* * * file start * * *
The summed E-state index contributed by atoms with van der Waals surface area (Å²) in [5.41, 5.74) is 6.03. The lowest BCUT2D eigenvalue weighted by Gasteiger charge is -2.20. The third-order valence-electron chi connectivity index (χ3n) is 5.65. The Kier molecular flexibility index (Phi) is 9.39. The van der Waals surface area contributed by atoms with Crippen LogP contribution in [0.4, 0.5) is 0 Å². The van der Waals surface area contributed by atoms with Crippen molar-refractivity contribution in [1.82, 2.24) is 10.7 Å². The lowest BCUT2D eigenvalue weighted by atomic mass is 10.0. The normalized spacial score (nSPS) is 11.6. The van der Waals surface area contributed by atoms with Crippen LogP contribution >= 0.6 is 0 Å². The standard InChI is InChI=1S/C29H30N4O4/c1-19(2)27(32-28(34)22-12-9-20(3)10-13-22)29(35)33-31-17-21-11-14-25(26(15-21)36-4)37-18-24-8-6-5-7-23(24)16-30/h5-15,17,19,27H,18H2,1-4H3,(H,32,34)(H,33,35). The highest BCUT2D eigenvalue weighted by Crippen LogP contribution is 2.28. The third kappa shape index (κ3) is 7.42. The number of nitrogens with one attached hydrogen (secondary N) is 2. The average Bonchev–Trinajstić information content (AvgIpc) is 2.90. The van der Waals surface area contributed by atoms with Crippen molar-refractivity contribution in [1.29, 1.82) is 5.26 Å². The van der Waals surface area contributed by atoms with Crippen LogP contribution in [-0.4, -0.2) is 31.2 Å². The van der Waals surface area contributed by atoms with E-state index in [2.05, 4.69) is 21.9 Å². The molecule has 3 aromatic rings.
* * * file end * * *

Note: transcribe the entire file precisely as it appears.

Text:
The summed E-state index contributed by atoms with van der Waals surface area (Å²) in [5.41, 5.74) is 6.03. The lowest BCUT2D eigenvalue weighted by Gasteiger charge is -2.20. The third-order valence-electron chi connectivity index (χ3n) is 5.65. The Kier molecular flexibility index (Phi) is 9.39. The van der Waals surface area contributed by atoms with Crippen LogP contribution in [0.4, 0.5) is 0 Å². The van der Waals surface area contributed by atoms with Crippen molar-refractivity contribution in [1.82, 2.24) is 10.7 Å². The lowest BCUT2D eigenvalue weighted by atomic mass is 10.0. The normalized spacial score (nSPS) is 11.6. The van der Waals surface area contributed by atoms with Crippen LogP contribution >= 0.6 is 0 Å². The standard InChI is InChI=1S/C29H30N4O4/c1-19(2)27(32-28(34)22-12-9-20(3)10-13-22)29(35)33-31-17-21-11-14-25(26(15-21)36-4)37-18-24-8-6-5-7-23(24)16-30/h5-15,17,19,27H,18H2,1-4H3,(H,32,34)(H,33,35). The highest BCUT2D eigenvalue weighted by Crippen LogP contribution is 2.28. The third kappa shape index (κ3) is 7.42. The number of nitrogens with one attached hydrogen (secondary N) is 2. The average Bonchev–Trinajstić information content (AvgIpc) is 2.90. The van der Waals surface area contributed by atoms with Crippen molar-refractivity contribution in [1.29, 1.82) is 5.26 Å². The van der Waals surface area contributed by atoms with Crippen LogP contribution in [-0.4, -0.2) is 31.2 Å². The van der Waals surface area contributed by atoms with E-state index in [2.05, 4.69) is 21.9 Å². The molecule has 3 aromatic rings.